When it comes to writing fiction, it certainly goes without saying that (nine times out of ten), your book needs a protagonist. The protagonist is the main character in your story, of which the vast majority of the story covers. They are the ones whose journey you follow, support them, cheer for them – even cry for them when danger comes for them. In short, they are the ones who hook you into the story.
So in short, they are the good guys, right? Not necessarily...
I mean, yes. Generally, the protagonist is the hero of the story, fighting an antagonist, which is the villain. However, let’s look at the definition of both protagonist and hero and look at their meanings a little closer. These are the meanings taken from Wikipedia.
A protagonist...is the main character (the central or primary personal figure) of a literary, theatrical, cinematic, or musical narrative, who enters conflict because of the antagonist. The audience is intended to most identify with the protagonist.
A hero (heroine for a female)... refers to characters who, in the face of danger and adversity or from a position of weakness, display courage and the will for self sacrifice—that is, heroism—for some greater good of all humanity. This definition originally referred to martial courage or excellence but extended to more general moral excellence.
So, a protagonist is the one whose story you follow and a hero/heroine is someone that does heroic actions. But that does not mean that they are one and the same. Therefore, the protagonist is NOT the same as a hero!
Now first of all, I should start by saying that there is absolutely nothing wrong with having a central character that is a good person. After all, heroes are generally considered to have a moral and ethical message to the people of the world – they are what inspire us to do good with our lives and rise above our normal human characteristics to achieve great things. However, in this writers' opinion, I don’t believe that, in real life, you can characterise people as heroes and villains in the traditional sense. Because human beings are just as capable of acts of cruelty as much as they are bravery. And people who are normally kind and caring can show acts of selfishness and malice on occasion, just as much as people that are wicked and cruel can show acts of kindness on occasion.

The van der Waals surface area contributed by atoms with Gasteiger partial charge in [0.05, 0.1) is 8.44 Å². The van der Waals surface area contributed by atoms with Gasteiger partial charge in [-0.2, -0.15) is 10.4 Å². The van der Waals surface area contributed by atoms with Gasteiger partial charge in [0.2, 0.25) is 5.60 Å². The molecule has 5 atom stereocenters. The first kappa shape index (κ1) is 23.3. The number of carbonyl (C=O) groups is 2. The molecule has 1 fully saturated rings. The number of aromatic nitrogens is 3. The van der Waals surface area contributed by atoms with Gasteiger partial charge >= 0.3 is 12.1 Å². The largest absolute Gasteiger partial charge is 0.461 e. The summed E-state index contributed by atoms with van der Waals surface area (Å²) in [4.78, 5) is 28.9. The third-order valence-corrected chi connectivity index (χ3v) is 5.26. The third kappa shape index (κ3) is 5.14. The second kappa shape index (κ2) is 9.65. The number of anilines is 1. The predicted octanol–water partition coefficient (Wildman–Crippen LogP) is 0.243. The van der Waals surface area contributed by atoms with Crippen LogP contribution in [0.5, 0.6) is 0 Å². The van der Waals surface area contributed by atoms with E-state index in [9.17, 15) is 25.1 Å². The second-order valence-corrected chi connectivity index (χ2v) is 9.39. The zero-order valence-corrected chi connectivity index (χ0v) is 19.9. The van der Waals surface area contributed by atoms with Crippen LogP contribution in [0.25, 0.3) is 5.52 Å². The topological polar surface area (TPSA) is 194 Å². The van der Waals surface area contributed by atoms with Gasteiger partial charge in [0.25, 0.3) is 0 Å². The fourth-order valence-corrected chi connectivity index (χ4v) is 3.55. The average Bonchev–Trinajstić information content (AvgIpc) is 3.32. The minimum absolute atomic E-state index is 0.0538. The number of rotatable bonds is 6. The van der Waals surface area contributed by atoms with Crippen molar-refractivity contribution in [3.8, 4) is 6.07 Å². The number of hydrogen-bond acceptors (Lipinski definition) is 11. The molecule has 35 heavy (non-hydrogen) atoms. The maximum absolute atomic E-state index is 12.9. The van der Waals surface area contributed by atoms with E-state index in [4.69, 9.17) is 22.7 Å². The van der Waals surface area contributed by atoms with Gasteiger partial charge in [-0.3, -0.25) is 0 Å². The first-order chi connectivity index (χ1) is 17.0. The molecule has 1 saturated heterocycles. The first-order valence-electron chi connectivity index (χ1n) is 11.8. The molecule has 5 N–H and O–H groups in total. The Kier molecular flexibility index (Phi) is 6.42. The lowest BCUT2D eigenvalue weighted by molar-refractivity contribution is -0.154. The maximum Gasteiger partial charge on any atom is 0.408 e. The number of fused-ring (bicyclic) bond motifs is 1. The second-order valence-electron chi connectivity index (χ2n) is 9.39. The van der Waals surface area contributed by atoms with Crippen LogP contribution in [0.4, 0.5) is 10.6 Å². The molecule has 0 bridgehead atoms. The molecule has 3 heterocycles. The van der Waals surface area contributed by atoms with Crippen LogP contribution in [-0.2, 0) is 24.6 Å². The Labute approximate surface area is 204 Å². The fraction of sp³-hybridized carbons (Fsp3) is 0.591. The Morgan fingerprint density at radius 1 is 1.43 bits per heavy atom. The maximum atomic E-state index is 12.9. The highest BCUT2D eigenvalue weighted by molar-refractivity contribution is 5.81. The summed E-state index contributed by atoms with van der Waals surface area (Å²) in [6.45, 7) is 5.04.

Personally, I like to think that the ideas of heroes and villains represents the mortal battles that we have to go through everyday – be good to people and you will end up doing well, do bad and you’ll end up paying the price. But, as we know, real life doesn’t always work that way. But I’m getting off topic somehow.
So, as I said previously, the protagonist doesn’t have to be a hero. In fact, the popular character type these days is the anti-hero archetype. These are the types of characters that defy a lot of heroic characteristics – and usually have darker and more sinister reasons for their actions. A common mistake is that anti-heroes are villains, but this is actually not always true. A hero will always fight for the greater good and the sake of humanity – an anti-hero will often fight for themselves and do things because they want to (usually out of revenge or some other personal vendetta). This doesn’t mean that they can’t become heroes in their own right, but they are not really in it for others – just themselves.
One character that I think perfectly captures the elements of both hero AND anti-hero is Jack Bauer from 24. He is a protagonist that is both a hero AND anti-hero. Hero in the sense that he will fight to protect his country and his loved ones – anti-hero because the way he goes about it is somewhat questionable. He’s not above torture or murder to get the information he needs and will sometimes even put innocents in danger to achieve his goals. But Jack is a pragmatist and will often go the best route to resolve a situation – which means he has to make some pretty hard choices! We both cheer and revile him because he will do what it takes to save the day. But he’s not a completely emotionless monster and at times (such as the end of series 3) we see how much his choices affect his mental state.
So as you can see, a protagonist doesn’t have to be a full on hero, they can have some villainous tendencies and the audience will still cheer for them. But, what if we went to the OTHER end of the scale. What if your protagonist WAS a villain?